SIR HENRY, LADY LAWRENCE & THE LAWRENCE ASYLUMS
Honoria Lawrence's role in shaping the character and temperament of Henry Lawrence was immense as also her contributions to his literary and philanthropic work. This of course included establishing the Lawrence Aslyums for the children, especially orphans, of British soldiers posted in India.
An interesting fact is that Lady Lawrence was probably the first white woman to step into the remote kingdom of Nepal.
Frederick Gibbon wrote, "As Major Lawrence and his wife sat in their balcony at Khatmandu, drinking in the pure bracing air and rejoicing in the beauty around them, their hearts went out to the little ones in the plains, the children of the European soldiers who were being dragged about from cantonment to cantonment , their strength and energy sapped by the sun, wasted by fever, sickening in the stifling night time; and their desire to benefit and safeguard the children now began to take definite shape " Source: "The Lawrences Of The Punjab",by Frederick Gibbon,: published by J M Dent & Co, 1908.
Henry Lawrence (1806-1857)
Honoria Lawrence ( 1808-1854)
They developed the idea and saw their dream come true with the establishment of the first Lawrence Asylum in Sanawar in 1847. Naturally, this got the most attention from Sir Henry and Lady Lawrence as it was planned and built in their lifetime.
Sir Henry and Lady Honoria were largely instrumental in framing the rules for this asylum, including determining the priority list for admission covered in the previous blog post.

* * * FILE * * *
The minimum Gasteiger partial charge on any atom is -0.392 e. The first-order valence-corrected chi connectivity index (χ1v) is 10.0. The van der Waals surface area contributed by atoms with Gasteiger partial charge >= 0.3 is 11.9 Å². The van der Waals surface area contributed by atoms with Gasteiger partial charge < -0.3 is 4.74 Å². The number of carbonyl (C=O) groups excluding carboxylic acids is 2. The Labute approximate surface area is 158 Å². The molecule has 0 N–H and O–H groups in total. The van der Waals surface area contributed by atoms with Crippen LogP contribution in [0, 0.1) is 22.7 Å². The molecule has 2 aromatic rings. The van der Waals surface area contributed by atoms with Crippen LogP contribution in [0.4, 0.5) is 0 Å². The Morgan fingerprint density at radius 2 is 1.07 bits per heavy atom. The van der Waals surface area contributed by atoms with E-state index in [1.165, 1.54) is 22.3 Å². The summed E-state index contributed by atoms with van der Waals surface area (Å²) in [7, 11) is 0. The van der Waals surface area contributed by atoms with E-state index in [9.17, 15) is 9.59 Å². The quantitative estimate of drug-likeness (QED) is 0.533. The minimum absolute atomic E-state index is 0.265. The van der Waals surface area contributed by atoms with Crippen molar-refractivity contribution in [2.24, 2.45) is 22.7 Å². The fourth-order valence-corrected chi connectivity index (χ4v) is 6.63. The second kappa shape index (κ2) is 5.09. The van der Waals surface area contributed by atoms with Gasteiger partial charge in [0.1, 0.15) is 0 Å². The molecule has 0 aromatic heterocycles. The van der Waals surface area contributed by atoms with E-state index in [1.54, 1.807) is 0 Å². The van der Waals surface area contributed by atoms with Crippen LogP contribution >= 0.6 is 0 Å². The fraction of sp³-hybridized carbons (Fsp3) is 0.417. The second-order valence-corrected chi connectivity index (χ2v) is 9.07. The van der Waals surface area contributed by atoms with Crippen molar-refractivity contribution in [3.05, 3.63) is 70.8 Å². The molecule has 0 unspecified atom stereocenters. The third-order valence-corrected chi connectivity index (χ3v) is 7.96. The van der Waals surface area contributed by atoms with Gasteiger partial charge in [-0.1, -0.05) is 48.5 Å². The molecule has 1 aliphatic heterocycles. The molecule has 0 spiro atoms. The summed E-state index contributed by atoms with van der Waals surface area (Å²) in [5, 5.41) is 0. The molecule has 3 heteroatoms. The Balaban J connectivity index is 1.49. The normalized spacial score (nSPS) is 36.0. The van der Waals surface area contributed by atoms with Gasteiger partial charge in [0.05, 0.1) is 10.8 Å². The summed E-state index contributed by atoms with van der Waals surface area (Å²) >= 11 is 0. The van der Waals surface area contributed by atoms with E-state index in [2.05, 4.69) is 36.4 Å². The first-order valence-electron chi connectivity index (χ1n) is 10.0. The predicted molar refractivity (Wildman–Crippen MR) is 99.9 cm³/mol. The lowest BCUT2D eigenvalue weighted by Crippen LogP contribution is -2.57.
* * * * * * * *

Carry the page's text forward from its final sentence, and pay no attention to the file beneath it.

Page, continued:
Ed: While we refer to them as Sir Henry and Lady Honoria, for convenience, it must be clarified that he was actually knighted in 1848
His next assignment saw Sir Henry move to Lucknow as the Chief Commissioner of the Oudh province. It was here that he died in 1857. The Asylum in Ootacamund established in 1858 was the first to be set up in his memory. He had always wished that an asylum be set up in the Nilgiri Hills in South India similar to the ones set up in Sanawar and Mount Abu. This, today, is Our School- The Lawrence School, Lovedale.
The fourth Lawrence Asylum in British India was established in Ghora Gali near Murree in 1860, again in the memory of Sir Henry Lawrence. This went to Pakistan following the Partition of India in 1947. It continues till today as The Lawrence College.
Sir John William Kayne wrote about Sir Henry: " There is a monument to his memory in the great metropolitan cathedral of St Paul; but the grandest monument of all is to be found in the Asylums which bear his name."
Source: “Lives of Indian Officers: Major D’Arcy Todd; Sir Henry Lawrence; General Neill; General John Nicholson” by Sir John William Kayne; published by David Bogue, 1880
The monument referred to by Sir John is the one made by J G Lough in St Paul's Cathedral, London. It shows Sir Henry and Lady Lawrence welcoming orphan children with open arms.
This picture is from The Victorian Web: Literature, History, and Culture in the Age of Victoria. published with the kind permission and courtesy of Dr Jaqueline Banerjee.